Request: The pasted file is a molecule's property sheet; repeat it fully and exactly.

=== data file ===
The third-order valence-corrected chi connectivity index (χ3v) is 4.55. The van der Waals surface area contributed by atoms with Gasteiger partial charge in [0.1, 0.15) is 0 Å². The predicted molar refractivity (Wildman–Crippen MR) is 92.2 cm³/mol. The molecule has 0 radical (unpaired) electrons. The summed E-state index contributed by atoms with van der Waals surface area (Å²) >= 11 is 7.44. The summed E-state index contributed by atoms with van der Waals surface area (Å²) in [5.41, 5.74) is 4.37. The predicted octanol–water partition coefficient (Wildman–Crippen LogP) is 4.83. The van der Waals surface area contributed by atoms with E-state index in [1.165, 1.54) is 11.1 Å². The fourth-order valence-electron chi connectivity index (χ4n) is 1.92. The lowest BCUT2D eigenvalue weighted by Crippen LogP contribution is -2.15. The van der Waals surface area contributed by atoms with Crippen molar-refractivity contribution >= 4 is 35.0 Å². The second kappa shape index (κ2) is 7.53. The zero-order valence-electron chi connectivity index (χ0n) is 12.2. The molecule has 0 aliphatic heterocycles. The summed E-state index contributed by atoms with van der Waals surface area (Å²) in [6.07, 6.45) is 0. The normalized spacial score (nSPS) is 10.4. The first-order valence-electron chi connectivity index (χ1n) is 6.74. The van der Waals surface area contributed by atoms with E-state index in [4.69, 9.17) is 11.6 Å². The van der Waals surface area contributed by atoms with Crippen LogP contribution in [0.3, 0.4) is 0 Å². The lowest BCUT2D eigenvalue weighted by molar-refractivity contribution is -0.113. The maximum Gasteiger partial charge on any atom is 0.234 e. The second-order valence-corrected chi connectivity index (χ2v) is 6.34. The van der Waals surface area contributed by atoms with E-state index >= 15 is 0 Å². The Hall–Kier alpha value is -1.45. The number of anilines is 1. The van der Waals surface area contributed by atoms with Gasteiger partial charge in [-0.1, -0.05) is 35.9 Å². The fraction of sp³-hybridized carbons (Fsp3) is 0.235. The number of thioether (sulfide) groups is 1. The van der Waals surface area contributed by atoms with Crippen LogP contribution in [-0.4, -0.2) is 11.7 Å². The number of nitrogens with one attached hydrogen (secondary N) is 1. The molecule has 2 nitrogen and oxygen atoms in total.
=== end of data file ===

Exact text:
The third-order valence-corrected chi connectivity index (χ3v) is 4.55. The van der Waals surface area contributed by atoms with Gasteiger partial charge in [0.1, 0.15) is 0 Å². The predicted molar refractivity (Wildman–Crippen MR) is 92.2 cm³/mol. The molecule has 0 radical (unpaired) electrons. The summed E-state index contributed by atoms with van der Waals surface area (Å²) >= 11 is 7.44. The summed E-state index contributed by atoms with van der Waals surface area (Å²) in [5.41, 5.74) is 4.37. The predicted octanol–water partition coefficient (Wildman–Crippen LogP) is 4.83. The van der Waals surface area contributed by atoms with E-state index in [1.165, 1.54) is 11.1 Å². The fourth-order valence-electron chi connectivity index (χ4n) is 1.92. The lowest BCUT2D eigenvalue weighted by Crippen LogP contribution is -2.15. The van der Waals surface area contributed by atoms with Crippen molar-refractivity contribution >= 4 is 35.0 Å². The second kappa shape index (κ2) is 7.53. The zero-order valence-electron chi connectivity index (χ0n) is 12.2. The molecule has 0 aliphatic heterocycles. The summed E-state index contributed by atoms with van der Waals surface area (Å²) in [6.07, 6.45) is 0. The normalized spacial score (nSPS) is 10.4. The first-order valence-electron chi connectivity index (χ1n) is 6.74. The van der Waals surface area contributed by atoms with E-state index in [4.69, 9.17) is 11.6 Å². The van der Waals surface area contributed by atoms with Crippen LogP contribution in [0.3, 0.4) is 0 Å². The lowest BCUT2D eigenvalue weighted by molar-refractivity contribution is -0.113. The maximum Gasteiger partial charge on any atom is 0.234 e. The second-order valence-corrected chi connectivity index (χ2v) is 6.34. The van der Waals surface area contributed by atoms with E-state index >= 15 is 0 Å². The Hall–Kier alpha value is -1.45. The number of anilines is 1. The van der Waals surface area contributed by atoms with Gasteiger partial charge in [-0.1, -0.05) is 35.9 Å². The fraction of sp³-hybridized carbons (Fsp3) is 0.235. The number of thioether (sulfide) groups is 1. The van der Waals surface area contributed by atoms with Crippen LogP contribution in [-0.4, -0.2) is 11.7 Å². The number of nitrogens with one attached hydrogen (secondary N) is 1. The molecule has 2 nitrogen and oxygen atoms in total.